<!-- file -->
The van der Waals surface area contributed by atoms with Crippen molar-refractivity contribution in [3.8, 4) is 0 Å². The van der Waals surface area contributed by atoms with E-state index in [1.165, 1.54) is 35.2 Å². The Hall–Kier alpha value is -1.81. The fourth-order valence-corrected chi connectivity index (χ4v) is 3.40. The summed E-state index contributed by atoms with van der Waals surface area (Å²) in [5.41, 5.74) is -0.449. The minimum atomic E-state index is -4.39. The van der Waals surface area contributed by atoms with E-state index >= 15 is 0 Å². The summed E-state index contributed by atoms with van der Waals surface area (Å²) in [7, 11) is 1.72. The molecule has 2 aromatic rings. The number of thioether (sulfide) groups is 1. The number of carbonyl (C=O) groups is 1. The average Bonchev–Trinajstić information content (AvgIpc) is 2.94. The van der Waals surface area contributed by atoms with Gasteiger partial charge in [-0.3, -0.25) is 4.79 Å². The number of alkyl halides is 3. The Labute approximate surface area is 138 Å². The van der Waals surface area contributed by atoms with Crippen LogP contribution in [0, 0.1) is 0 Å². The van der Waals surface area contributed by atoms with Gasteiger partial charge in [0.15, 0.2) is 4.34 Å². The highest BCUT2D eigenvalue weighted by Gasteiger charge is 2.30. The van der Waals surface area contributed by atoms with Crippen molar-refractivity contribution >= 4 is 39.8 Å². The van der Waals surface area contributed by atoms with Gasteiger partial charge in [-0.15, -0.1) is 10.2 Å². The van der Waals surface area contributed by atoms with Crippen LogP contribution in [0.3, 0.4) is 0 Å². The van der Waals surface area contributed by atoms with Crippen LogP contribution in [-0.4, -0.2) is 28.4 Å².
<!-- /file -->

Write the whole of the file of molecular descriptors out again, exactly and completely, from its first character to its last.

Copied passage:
The van der Waals surface area contributed by atoms with Crippen molar-refractivity contribution in [3.8, 4) is 0 Å². The van der Waals surface area contributed by atoms with E-state index in [1.165, 1.54) is 35.2 Å². The Hall–Kier alpha value is -1.81. The fourth-order valence-corrected chi connectivity index (χ4v) is 3.40. The summed E-state index contributed by atoms with van der Waals surface area (Å²) in [5.41, 5.74) is -0.449. The minimum atomic E-state index is -4.39. The van der Waals surface area contributed by atoms with E-state index >= 15 is 0 Å². The summed E-state index contributed by atoms with van der Waals surface area (Å²) in [7, 11) is 1.72. The molecule has 2 aromatic rings. The number of thioether (sulfide) groups is 1. The number of carbonyl (C=O) groups is 1. The average Bonchev–Trinajstić information content (AvgIpc) is 2.94. The van der Waals surface area contributed by atoms with Gasteiger partial charge in [-0.3, -0.25) is 4.79 Å². The number of alkyl halides is 3. The Labute approximate surface area is 138 Å². The van der Waals surface area contributed by atoms with Crippen LogP contribution in [0, 0.1) is 0 Å². The van der Waals surface area contributed by atoms with Gasteiger partial charge in [0.15, 0.2) is 4.34 Å². The highest BCUT2D eigenvalue weighted by Gasteiger charge is 2.30. The van der Waals surface area contributed by atoms with Crippen molar-refractivity contribution >= 4 is 39.8 Å². The van der Waals surface area contributed by atoms with Gasteiger partial charge in [-0.15, -0.1) is 10.2 Å². The van der Waals surface area contributed by atoms with Crippen LogP contribution in [0.3, 0.4) is 0 Å². The van der Waals surface area contributed by atoms with Crippen LogP contribution in [-0.4, -0.2) is 28.4 Å².